en.wikipedia.org/wiki/2009_French_riots#:~:text=A series of riots took place in July,to 317 cars. Thirteen police officers were injured.
- A series of riots took place in July 2009 in France. On Bastille Day in the commune of Montreuil, an eastern suburb area of Paris, French youths set fire to 317 cars. Thirteen police officers were injured.
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A series of riots took place in July 2009 in France. On Bastille Day in the commune of Montreuil , an eastern suburb area of Paris , French youths set fire to 317 cars.  Thirteen police officers were injured. 
Other French protests. A coalition of labour unions in Réunion, a French overseas region in the Indian Ocean located thousands of miles from Guadeloupe and Martinique, announced their own general strike scheduled for 5 March 2009, in support of the Caribbean strikes.
Jan 30, 2009 · A nationwide protest against President Nicolas Sarkozy’s economic policies drew more than a million demonstrators into the streets of France.
- David Jolly
Mar 19, 2009 · Up to three million people took to the streets of France on Thursday for a second round of protests against President Nicolas Sarkozy's handling of the economic crisis and to demand more help for...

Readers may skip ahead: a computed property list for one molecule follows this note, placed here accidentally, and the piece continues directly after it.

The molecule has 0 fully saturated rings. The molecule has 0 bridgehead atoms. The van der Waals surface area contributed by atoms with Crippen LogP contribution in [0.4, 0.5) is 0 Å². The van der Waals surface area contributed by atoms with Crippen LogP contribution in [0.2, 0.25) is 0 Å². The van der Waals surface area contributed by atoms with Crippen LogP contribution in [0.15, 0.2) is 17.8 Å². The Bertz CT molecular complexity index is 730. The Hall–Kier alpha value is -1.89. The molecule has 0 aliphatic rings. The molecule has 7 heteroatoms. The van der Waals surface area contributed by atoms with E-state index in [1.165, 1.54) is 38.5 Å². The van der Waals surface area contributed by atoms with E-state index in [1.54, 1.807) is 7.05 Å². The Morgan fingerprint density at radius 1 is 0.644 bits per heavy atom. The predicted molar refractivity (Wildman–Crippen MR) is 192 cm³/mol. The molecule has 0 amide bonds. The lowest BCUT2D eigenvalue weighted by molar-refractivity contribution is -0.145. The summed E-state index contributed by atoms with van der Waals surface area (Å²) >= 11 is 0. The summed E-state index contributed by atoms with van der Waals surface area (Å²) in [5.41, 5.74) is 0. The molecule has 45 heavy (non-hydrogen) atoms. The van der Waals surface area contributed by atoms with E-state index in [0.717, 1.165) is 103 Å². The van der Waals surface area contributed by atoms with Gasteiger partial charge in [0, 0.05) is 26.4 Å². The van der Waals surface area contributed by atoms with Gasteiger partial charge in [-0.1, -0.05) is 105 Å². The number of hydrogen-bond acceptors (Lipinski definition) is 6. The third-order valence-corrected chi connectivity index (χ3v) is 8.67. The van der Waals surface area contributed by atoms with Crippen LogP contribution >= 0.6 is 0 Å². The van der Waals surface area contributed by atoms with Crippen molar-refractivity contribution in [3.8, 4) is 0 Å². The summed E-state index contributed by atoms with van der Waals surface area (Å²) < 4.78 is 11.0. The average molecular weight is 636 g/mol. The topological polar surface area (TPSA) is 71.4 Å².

Mar 19, 2009 · France is bracing for a wave of street protests in the second general strike over Nicolas Sarkozy's handling of the economic crisis. Traditional public sector strikers such as teachers, transport...
Dec 12, 2018 · But French protests do have “a higher success rate than in the U.S.,” says Horn. Agricultural protests, for example, have often led to concessions to the farming community. In 2009, fishermen...
Jun 12, 2020 · In 2009, Amnesty International warned of “a pattern of de facto impunity” among French police officers. The Défenseur des droits, a non-governmental French institution charged with protecting the...
- Mélissa Godin
At first glance, the French riots appear to be a form of activity devoid of the recognisable frameworks of political protest: there were, for example, no obvious leaders or collectively articulated demands; nor was there any insistence on meeting politicians amid those highly ritualised acts involving the destruction of goods belonging to the local community (cars, and sometimes buses, schools and gymnasia).